Abd al-Karim Qasim, April Glaspie, Basra, Cold War, Culture Filters Perception, Iraq, Kuwait, Middle East politic, Ottoman Empire, Patriarchal Culture, Saddam Hussein, Shaykh Abdullah II Al-Sabah, Sunni Muslim, World War I
As my understanding of Middle East politics and history sharpened, I began to understand, the almost laughable conclusion that in 1990 Saddam Hussein “believed that he had U.S. approval to invade Kuwait.” But carefully examining the situation, it seems almost plausible. One can sum up Saddam Hussein’s misconception of the consequences of the invasion of Kuwait with his Iraqi troops as, culture filters perception. Two groups of people, communicating with each other, using a common terms, but filtered and interpreted completely different. Certain events in the history of Middle East relations with the United States and specifically the person whom Saddam Hussein communicated with apparently led the Iraqi leader to feel that he had a free pass to invade Kuwait.
Firstly, the message that was delivered, the tone, and by whom, gave the Middle Eastern potentate reason to believe that the United States would not interfere with Arab on Arab conflicts. However, Saddam found out differently. The ambassador to Iraq during the senior Bush administration was a woman by the name of April Glaspie. By all accounts, she was a capable career diplomat, however, in the case of Middle Eastern culture; in this case was not the best choice. Women in politics at the time of Sunni Muslim leader Saddam Hussein, was rare. The patriarchal mindset of fundamentalist Muslims (as well as Christians and Jews) tends to place lesser value on a woman’s role in society than on a man’s role. Ambassador Glaspie, when asked about how the United States would react to Saddam’s intention of his invasion of Kuwait, the ambassador spoke in a mild manner not wanting to offend the Iraqi president. While explaining to Saddam Hussein, that if he did invade Kuwait, the United States, as stated in “Readings: The Modern Middle East” puts it, “would not stand by” was not as explicit as; if you invade Kuwait, we will defend Kuwait with military forces.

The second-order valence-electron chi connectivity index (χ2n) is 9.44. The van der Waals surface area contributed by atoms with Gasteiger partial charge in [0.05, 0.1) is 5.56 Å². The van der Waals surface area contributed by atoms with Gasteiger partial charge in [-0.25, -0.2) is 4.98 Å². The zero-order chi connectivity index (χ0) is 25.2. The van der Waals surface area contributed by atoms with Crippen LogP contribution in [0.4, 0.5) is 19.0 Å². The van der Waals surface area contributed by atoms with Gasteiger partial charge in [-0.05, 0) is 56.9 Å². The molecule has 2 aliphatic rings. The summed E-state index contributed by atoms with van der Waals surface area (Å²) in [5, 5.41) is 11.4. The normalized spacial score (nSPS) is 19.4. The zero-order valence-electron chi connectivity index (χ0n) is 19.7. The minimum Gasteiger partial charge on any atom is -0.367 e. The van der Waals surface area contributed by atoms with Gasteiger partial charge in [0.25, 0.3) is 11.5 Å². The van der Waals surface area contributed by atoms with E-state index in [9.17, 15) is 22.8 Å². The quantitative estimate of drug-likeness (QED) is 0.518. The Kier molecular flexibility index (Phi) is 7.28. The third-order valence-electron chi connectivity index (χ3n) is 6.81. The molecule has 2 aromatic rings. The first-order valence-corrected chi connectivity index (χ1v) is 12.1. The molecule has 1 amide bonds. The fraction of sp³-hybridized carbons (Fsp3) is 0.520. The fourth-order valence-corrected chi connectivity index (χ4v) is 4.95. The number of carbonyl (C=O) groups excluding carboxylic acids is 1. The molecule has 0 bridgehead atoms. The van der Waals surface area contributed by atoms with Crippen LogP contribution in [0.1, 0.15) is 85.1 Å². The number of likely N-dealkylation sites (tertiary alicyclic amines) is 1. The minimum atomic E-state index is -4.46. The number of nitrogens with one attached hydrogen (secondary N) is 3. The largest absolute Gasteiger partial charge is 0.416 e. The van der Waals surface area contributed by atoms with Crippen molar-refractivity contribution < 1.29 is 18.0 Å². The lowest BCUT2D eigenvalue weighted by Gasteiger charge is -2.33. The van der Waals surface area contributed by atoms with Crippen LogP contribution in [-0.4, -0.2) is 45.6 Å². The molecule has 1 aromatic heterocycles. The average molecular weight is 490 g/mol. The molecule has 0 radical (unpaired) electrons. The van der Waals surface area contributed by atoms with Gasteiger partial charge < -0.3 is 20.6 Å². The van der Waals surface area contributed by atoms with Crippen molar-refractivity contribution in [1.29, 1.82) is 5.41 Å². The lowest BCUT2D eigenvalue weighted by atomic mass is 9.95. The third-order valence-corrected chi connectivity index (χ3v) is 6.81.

Secondly, prior to the 1991 invasion of Kuwait by Iraqi forces, the United States under President George H.W. Bush had instructed Ambassador Glaspie to broaden and deepen our relations with Iraq through “constructive engagement.” This meant that we would offer suggestions for change and no forceful demands for change. This path of diplomacy also gave Saddam Hussein the impression that the United State, if anything, would be unhappy, not mad. . In the past, the United States typically worked with the United Nations to pass resolutions rather than send troops into Middle East conflicts. With this in mind, sanctions or another U.N. resolution was probably the mentality that prevailed as he gave the order for his troops to invade.
Finally, further back in history to the time of the Ottoman Empire, Shaykh Abdullah II Al-Sabah acquiesced to the pressure of the Ottoman Empire to accept the title of governor of the subprovince of Kuwait, a subprovince of Basra part of the Ottoman Empire. After World War I, and the British and French split the spoils of war, Basra went to Iraq, and the British created the country of Kuwait. The borders were not exact and in 1961, then Iraqi president Abd al-Karim Qasim sought to reestablish the claim that the Ottoman Turks had over the land of Kuwait. Then later, the Iraqi’s tried again, but to no avail. After the Cold War, Iraq was the one of the most powerful Middle Eastern countries and felt that it was time to reassert the claim; however, Saddam was not so clear about his true intentions. The Arab world and the West felt that Saddam’s were working to force a better oil drilling deal with Kuwait, as opposed to taking the whole country for it oil and financial reserves.